Defusing the debt timebomb: challenges and solutions
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Spending restraint, pro-growth reforms and fundamental changes to pensions and healthcare provision are urgently needed
- The government’s finances are currently on an unsustainable trajectory.
- Whilst current levels of government debt are below the levels seen in previous periods in history, accumulating such large levels of debt during a long period of peacetime is more or less unknown.
- Government debt figures do not include commitments to future spending either: governments do not account in the same prudent way that companies are required to account. An ageing population means that on unchanged policies the cost of providing age-related spending such as healthcare, pensions and social care will rise substantially over the next five decades, sending overall debt on an upward trajectory.
- According to the government’s own Office for Budget Responsibility (OBR) a permanent fiscal adjustment (tax increases and/or spending cuts) of 1.3 per cent of national income will be necessary from 2018/19 in order to ensure that the debt-to-GDP ratio falls to 20 per cent by 2063/64.
- However, the OBR figures make heroic assumptions about healthcare productivity and also assume that there will be a fiscal adjustment of 5.2 per cent of national income before 2018/19. In other words, spending needs to be cut by around 6.5 per cent of national income from now and for the foreseeable future to hit a government debt target of 20 per cent of national income by 2063/64. Such a measure will not create room to reverse recent tax increases.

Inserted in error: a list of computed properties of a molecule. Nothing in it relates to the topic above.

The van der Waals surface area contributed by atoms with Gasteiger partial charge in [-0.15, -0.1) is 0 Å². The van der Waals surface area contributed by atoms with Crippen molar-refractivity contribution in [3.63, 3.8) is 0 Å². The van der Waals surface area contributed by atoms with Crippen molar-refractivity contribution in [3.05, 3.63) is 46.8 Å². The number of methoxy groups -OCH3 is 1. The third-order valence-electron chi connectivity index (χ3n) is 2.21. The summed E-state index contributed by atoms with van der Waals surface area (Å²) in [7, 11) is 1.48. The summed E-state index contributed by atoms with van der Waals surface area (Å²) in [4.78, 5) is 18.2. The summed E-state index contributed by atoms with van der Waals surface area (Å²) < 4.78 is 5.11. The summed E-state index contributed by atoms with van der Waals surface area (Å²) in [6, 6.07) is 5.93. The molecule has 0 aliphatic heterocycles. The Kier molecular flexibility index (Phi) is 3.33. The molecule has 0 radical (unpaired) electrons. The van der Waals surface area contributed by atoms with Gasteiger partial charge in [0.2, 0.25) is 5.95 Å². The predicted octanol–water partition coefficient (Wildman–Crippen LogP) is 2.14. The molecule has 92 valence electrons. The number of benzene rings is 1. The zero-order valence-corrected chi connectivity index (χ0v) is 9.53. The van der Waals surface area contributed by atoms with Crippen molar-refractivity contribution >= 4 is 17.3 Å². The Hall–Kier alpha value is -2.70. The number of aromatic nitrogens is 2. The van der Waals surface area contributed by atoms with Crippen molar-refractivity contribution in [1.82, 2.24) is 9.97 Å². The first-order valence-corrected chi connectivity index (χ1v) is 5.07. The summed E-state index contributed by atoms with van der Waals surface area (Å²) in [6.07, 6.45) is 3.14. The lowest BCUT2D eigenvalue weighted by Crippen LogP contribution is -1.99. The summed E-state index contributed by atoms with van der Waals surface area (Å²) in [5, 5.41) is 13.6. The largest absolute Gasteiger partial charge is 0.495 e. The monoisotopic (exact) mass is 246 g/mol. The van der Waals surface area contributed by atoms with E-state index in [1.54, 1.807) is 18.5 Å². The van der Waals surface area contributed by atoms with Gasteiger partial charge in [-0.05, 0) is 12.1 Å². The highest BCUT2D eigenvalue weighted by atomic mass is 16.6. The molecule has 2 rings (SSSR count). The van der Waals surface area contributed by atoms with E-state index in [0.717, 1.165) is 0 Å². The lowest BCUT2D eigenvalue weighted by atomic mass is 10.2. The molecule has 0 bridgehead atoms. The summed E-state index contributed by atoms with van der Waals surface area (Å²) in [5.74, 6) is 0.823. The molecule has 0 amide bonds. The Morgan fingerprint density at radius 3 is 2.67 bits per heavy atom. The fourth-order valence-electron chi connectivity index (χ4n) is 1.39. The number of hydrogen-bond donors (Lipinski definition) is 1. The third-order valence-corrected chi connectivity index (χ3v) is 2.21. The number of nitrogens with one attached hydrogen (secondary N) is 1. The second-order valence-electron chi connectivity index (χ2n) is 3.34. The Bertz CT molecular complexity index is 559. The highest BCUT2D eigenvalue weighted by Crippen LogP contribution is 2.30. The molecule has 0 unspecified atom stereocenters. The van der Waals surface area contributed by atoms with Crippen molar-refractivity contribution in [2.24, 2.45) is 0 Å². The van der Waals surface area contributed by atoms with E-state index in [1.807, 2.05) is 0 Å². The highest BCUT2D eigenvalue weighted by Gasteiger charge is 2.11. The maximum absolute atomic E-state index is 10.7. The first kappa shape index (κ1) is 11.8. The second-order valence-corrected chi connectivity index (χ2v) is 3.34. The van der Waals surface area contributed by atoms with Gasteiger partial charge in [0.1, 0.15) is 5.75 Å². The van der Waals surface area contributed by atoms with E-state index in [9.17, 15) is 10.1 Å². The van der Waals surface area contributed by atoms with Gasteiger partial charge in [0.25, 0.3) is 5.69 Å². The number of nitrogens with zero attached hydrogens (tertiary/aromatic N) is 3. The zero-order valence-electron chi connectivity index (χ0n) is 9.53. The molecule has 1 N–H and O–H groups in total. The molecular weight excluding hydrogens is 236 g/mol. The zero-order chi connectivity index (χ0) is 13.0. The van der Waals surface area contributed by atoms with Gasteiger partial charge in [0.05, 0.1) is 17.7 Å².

- If more realistic assumptions about healthcare productivity, immigration and spending priorities are made, spending would need to be cut by 9.6 per cent of national income now and for the foreseeable future to hit a debt target of 20 per cent of national income in 50 years’ time. This is equivalent to about one quarter of all government spending or one half of all social protection spending. Other approaches to the analysis of the public finances reach similar conclusions.
- During its term of office, the government has taken action that has affected the long-term fiscal position detrimentally. Abolishing contracting-out of the state pension system, the implementation of the ‘triple lock’ on pension increases and ring-fencing health spending have been especially unhelpful.
- The government’s long-term fiscal position would be improved by following a combination of the following policies:
– Restricting state benefits in various ways, for example only linking the state pension to price increases, raising significantly the state pension age and introducing user-charges in healthcare.
– Various forms of deregulation aimed at raising productivity and labour market participation.
– Substantial pre-funding of pensions and healthcare.
The publication featured in The Daily Mail’s This is Money and twice in The Telegraph, including a piece by Allister Heath.
Read the press release here.
2014, Briefing paper 14:06.